In three additional studies where birth kit use was increased because of a community intervention (excluded from the review), the maternal mortality rate showed inconsistent results: odds ratio (OR)=0.22 (95% CI 0.05, 0.90), OR=0.70 (95% CI 0.46, 1.07), OR=2.02 (95% CI 1.11, 3.68).

 

 

  • The use of birth kits (alongside education or a topical antimicrobial) compared with no intervention:

 

-probably reduces maternal mortality. The certainty of this evidence is moder-ate.

-probably reduces haemorrhage. The certainty of this evi-dence is moderate.

-reduces puerperal sepsis. The certainty of this evidence is high.

 

 

Birth kits - newborn outcomes

People:  Pregnant women in the intrapartum period
Settings
:  Home or health facility
Intervention
: Birth kits (as part of an intervention package that also includes education or a topical antimicrobial)
Comparison
: Usual care
Outcomes Impact Certainty of the evidence
(GRADE)
Mortality Odds Ratio=0.74 (95% CI 0.45, 1.23)

Moderate

Hemorrhage Odds Ratio=0.61 (95% CI 0.47, 0.79)

Moderate

Puerperal sepsis

Odds Ratio=0.17 (95% CI 0.13, 0.23) Two observational sutudies showed consistent results: OR=0.11 (95% CI 0.01, 1.06) and OR=0.31 (95% CI 0.18, 0.54)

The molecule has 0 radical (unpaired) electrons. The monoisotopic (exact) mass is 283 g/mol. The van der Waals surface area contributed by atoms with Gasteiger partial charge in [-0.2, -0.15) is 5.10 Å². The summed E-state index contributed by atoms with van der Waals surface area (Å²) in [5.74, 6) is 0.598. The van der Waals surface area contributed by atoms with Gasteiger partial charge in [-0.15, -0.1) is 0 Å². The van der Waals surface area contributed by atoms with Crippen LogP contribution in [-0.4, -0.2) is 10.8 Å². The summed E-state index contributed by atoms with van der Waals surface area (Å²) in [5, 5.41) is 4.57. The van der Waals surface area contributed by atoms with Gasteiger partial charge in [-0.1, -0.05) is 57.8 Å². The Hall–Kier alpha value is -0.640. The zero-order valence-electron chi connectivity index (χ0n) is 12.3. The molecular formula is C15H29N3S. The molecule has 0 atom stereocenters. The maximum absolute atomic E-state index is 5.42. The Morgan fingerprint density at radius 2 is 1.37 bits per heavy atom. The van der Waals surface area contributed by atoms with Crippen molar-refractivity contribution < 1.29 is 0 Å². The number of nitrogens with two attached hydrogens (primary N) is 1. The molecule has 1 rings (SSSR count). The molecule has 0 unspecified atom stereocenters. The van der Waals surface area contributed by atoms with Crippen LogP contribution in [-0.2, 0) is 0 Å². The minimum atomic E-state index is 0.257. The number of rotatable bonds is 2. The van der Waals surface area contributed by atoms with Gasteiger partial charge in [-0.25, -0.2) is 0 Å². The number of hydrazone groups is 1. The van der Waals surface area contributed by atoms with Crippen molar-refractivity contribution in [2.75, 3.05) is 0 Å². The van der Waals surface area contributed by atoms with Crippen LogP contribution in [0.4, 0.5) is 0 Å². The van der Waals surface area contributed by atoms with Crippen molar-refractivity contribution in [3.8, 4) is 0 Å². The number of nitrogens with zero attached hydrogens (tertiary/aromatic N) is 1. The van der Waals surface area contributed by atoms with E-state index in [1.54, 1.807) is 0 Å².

High

GRADE: GRADE Working Group grades of evidence (see above and last page)
Birth kits -

 

Summary includes: 

 

- Summary of research findings, based on one or more systematic reviews of research on this topic

- Relevance for low and middle income countries  

 

Doesn’t include: 

 

- Recommendations

- Cost assessments

- Results from qualitative stuides

- Examples or detailed descriptions of implementation

 

 

 

 

 

 

 

 

 

 

 

 

 

newborn outcomes

Relevance of the review for low-income countries

Findings Interpretation*
APPLICABILITY
Most of the included studies were conducted in low-income countries.
Given the setting of the included studies and the low cost and simplicity of birth kits, the findings are likely to be applicable to low-income countries. However, the availability, acceptability and cost of the birth kits should be considered.
EQUITY

The studies were mostly conducted in rural, underserved areas.

 

  • There was no information in the included studies regarding differential effects of the interventions on disadvantaged populations.

 

If the use of birth kits is targeted at underserved populations or other disadvantaged populations, it will likely decrease inequities.

 

  •  However, resources needed for birth kits may be less available in more disadvantaged settings.

 

ECONOMIC CONSIDERATIONS
The systematic review did not address economic considerations.

Scaling up the use of birth kits requires resources. Local costings should be undertaken.

 

  • The cost of items purchased separately, could be higher than as a kit. Re-use of items could reduce costs.

 


MONITORING & EVALUATION

There is no evidence of the effects of birth kits separate from those achieved by a broader intervention package.

 

  • Most studies have been conducted in rural settings, primarily in the context of home births.

 

Larger and more rigorous studies are required to determine the benefits, harms and the cost-effectiveness of birth kits.